The Statue of Liberty is a famous structure that stands in New York Harbor and is known as the symbol of freedom. This monument, which was gifted to America by France, was completed in 1886. We have compiled surprising facts about this monument for you. Details are in the continuation of our news...

1. FIRST DESIGNED FOR THE SUEZ CANAL

Bartholdi did not design the basic design of the Statue of Liberty specifically for America. As a young man he had visited Egypt and was fascinated by the project to dig a canal between the Mediterranean and the Red Sea. At the 1867 Paris World's Fair, he met Egypt's leader and offered to create a work as marvelous as the pyramids or the sphinxes.
 
He designed a gigantic woman holding a lamp and wearing the loose dress of a slave, who would later stand as a lighthouse at the entrance to the Suez Canal. Unfortunately, his design was rejected due to the high cost. Luckily, he was able to use the same concept years later when he was asked to create the Statue of Liberty.
 
2. STATUE REPRESENTS A ROMAN GODDESS

The name of the statue comes from the goddess she represents; Libertas is a Roman deity representing freedom. Libertas also appeared on Roman coins supporting the Republic from the period of Julius Caesar's assassination.
 
3. THE CROWN'S SPIKES REPRESENT OCEANS AND CONTINENTS

The statue's crown symbolizes the seven oceans and seven continents of the world. The crown was made specifically to emphasize its message of welcome, inclusivity and freedom.
 
PLANNED TO BE THE 4TH LIGHTHOUSE

90 people died from extreme heat! 90 people died from extreme heat!

When the project was first announced, the US suggested that the sculpture could guide sailors into New York Harbor. After trying several different ideas, Bartholdi finally succeeded in cutting out the windows under the torch flame and installing electric lights inside.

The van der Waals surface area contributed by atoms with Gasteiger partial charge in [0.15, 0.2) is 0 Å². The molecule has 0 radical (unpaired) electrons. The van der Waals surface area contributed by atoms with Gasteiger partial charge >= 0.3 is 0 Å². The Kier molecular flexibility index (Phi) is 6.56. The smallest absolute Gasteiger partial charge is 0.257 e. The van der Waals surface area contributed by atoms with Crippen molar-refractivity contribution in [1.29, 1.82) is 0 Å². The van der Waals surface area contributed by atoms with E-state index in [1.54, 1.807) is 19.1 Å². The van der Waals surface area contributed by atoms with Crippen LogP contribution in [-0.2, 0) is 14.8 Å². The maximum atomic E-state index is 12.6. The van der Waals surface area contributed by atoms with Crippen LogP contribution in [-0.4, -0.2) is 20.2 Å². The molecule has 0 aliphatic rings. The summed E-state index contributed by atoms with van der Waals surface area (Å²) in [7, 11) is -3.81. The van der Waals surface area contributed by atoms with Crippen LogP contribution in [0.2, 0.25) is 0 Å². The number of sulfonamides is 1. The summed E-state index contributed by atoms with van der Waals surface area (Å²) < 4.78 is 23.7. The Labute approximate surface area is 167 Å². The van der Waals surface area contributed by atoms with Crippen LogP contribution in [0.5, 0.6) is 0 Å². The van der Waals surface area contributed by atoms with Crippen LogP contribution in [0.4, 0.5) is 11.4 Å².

While this may seem like a great honor, it was actually a rather flawed undertaking, as burning the statue was very expensive and quite useless as a lighthouse. It could not even be seen from Manhattan after dark. The idea was eventually canceled altogether in 1902.
 
5. OPENED 10 YEARS LATER THAN EXPECTED

The original purpose of the Statue of Liberty was to celebrate the centenary of the Declaration of Independence. Although only an idea at the time, the goal was to unveil the statue to the United States in 1876. After many delays due to slow fundraising, construction, design debates, etc., the official unveiling did not take place until October 28, 1886.

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6. THE COLOR WAS NOT ACTUALLY GREEN

Most of the Statue of Liberty is made of copper, which does not turn green unless it is heavily exposed to water and air. So when the statue first arrived in 1886, it was still a dull brown color.

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It took about 25-30 years to turn completely green. This green glow, officially known as copper rust, actually protects the statue from a worse appearance.

STATUE 7 WEARS SHOE NUMBER 879

That's right, the Statue of Liberty's exact shoe size is calculated according to the size of her foot. The Statue of Liberty wearing a sandal has a foot length of 7.62 meters and a shoe size of 879.
 
8. BARTHOLDI PLANNED TO COVER THE STATUE IN GOLD

To make the statue visible after dark, Bartholdi suggested that Americans raise money to gild it. However, no one wanted to pay for the idea at a time when even raising enough money to place the statue in New York harbor was a challenge.
 
9. 600 LIGHTNING STRIKES THE STATUE OF LIBERTY EVERY YEAR

Standing proud and open to the elements, the sculpture has to withstand around 600 lightning strikes every year, and in strong winds the torch can swing sideways by about 12 cm! The statue's height and conductive copper exterior make it a vulnerable target for lightning strikes.

10. THE FACE OF THE STATUE WAS INSPIRED BY A MOTHER

While sculpting this work, Bartholdi modeled the torso and arms of the statue after his wife. The famous face of the statue was inspired by his mother. In this way, Augusta Charlotte Bartholdi's face would live forever in one of the world's most iconic landmarks.

Editor: David Goodman